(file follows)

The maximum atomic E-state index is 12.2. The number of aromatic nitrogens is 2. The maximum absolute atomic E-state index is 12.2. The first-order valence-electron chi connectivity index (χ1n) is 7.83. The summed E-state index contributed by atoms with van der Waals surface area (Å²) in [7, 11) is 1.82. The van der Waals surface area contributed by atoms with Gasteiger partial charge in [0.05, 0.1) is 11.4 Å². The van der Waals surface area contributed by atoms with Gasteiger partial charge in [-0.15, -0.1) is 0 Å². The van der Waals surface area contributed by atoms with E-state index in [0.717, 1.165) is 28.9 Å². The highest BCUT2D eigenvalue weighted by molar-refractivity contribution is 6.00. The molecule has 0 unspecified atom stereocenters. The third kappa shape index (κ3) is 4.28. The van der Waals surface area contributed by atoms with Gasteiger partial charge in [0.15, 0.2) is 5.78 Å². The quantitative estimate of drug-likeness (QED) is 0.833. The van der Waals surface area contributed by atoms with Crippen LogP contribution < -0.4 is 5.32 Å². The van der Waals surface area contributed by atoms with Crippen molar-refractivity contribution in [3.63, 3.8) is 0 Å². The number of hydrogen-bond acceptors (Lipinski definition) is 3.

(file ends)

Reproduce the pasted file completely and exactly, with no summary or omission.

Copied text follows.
The maximum atomic E-state index is 12.2. The number of aromatic nitrogens is 2. The maximum absolute atomic E-state index is 12.2. The first-order valence-electron chi connectivity index (χ1n) is 7.83. The summed E-state index contributed by atoms with van der Waals surface area (Å²) in [7, 11) is 1.82. The van der Waals surface area contributed by atoms with Gasteiger partial charge in [0.05, 0.1) is 11.4 Å². The van der Waals surface area contributed by atoms with Gasteiger partial charge in [-0.15, -0.1) is 0 Å². The van der Waals surface area contributed by atoms with E-state index in [0.717, 1.165) is 28.9 Å². The highest BCUT2D eigenvalue weighted by molar-refractivity contribution is 6.00. The molecule has 0 unspecified atom stereocenters. The third kappa shape index (κ3) is 4.28. The van der Waals surface area contributed by atoms with Gasteiger partial charge in [0.15, 0.2) is 5.78 Å². The quantitative estimate of drug-likeness (QED) is 0.833. The van der Waals surface area contributed by atoms with Crippen LogP contribution < -0.4 is 5.32 Å². The van der Waals surface area contributed by atoms with Crippen molar-refractivity contribution in [3.63, 3.8) is 0 Å². The number of hydrogen-bond acceptors (Lipinski definition) is 3.